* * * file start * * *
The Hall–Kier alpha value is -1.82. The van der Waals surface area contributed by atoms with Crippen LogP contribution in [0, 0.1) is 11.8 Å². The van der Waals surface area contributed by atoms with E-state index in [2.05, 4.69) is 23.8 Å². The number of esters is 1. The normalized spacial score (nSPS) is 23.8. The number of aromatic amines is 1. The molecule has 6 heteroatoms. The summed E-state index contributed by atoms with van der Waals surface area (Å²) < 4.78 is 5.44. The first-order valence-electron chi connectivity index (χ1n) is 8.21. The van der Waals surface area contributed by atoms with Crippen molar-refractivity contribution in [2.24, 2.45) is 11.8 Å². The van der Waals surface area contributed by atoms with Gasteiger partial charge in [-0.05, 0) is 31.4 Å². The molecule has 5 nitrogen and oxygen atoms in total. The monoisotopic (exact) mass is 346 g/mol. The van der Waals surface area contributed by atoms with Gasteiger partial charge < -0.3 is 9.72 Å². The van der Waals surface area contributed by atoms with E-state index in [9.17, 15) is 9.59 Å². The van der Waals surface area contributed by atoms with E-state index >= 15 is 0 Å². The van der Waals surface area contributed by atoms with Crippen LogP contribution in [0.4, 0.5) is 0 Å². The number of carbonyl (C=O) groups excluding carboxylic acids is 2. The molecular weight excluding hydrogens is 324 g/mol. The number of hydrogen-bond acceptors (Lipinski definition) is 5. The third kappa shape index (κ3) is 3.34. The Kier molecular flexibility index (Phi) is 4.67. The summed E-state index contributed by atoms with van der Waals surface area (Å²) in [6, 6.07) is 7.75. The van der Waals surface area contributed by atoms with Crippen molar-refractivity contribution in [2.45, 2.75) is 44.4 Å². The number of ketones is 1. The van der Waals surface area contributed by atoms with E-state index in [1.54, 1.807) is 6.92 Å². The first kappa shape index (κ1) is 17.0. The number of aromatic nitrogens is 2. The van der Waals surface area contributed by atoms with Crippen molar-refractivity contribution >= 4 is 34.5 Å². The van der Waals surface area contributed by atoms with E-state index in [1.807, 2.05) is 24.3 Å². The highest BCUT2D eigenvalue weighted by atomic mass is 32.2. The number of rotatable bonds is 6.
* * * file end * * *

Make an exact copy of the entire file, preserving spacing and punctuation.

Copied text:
The Hall–Kier alpha value is -1.82. The van der Waals surface area contributed by atoms with Crippen LogP contribution in [0, 0.1) is 11.8 Å². The van der Waals surface area contributed by atoms with E-state index in [2.05, 4.69) is 23.8 Å². The number of esters is 1. The normalized spacial score (nSPS) is 23.8. The number of aromatic amines is 1. The molecule has 6 heteroatoms. The summed E-state index contributed by atoms with van der Waals surface area (Å²) < 4.78 is 5.44. The first-order valence-electron chi connectivity index (χ1n) is 8.21. The van der Waals surface area contributed by atoms with Crippen molar-refractivity contribution in [2.24, 2.45) is 11.8 Å². The van der Waals surface area contributed by atoms with Gasteiger partial charge in [-0.05, 0) is 31.4 Å². The molecule has 5 nitrogen and oxygen atoms in total. The monoisotopic (exact) mass is 346 g/mol. The van der Waals surface area contributed by atoms with Gasteiger partial charge < -0.3 is 9.72 Å². The van der Waals surface area contributed by atoms with E-state index in [9.17, 15) is 9.59 Å². The van der Waals surface area contributed by atoms with E-state index >= 15 is 0 Å². The van der Waals surface area contributed by atoms with Crippen LogP contribution in [0.4, 0.5) is 0 Å². The number of carbonyl (C=O) groups excluding carboxylic acids is 2. The molecular weight excluding hydrogens is 324 g/mol. The number of hydrogen-bond acceptors (Lipinski definition) is 5. The third kappa shape index (κ3) is 3.34. The Kier molecular flexibility index (Phi) is 4.67. The summed E-state index contributed by atoms with van der Waals surface area (Å²) in [6, 6.07) is 7.75. The van der Waals surface area contributed by atoms with Crippen molar-refractivity contribution in [2.45, 2.75) is 44.4 Å². The number of ketones is 1. The van der Waals surface area contributed by atoms with E-state index in [1.54, 1.807) is 6.92 Å². The first kappa shape index (κ1) is 17.0. The number of aromatic nitrogens is 2. The van der Waals surface area contributed by atoms with Crippen molar-refractivity contribution >= 4 is 34.5 Å². The van der Waals surface area contributed by atoms with E-state index in [1.807, 2.05) is 24.3 Å². The highest BCUT2D eigenvalue weighted by atomic mass is 32.2. The number of rotatable bonds is 6.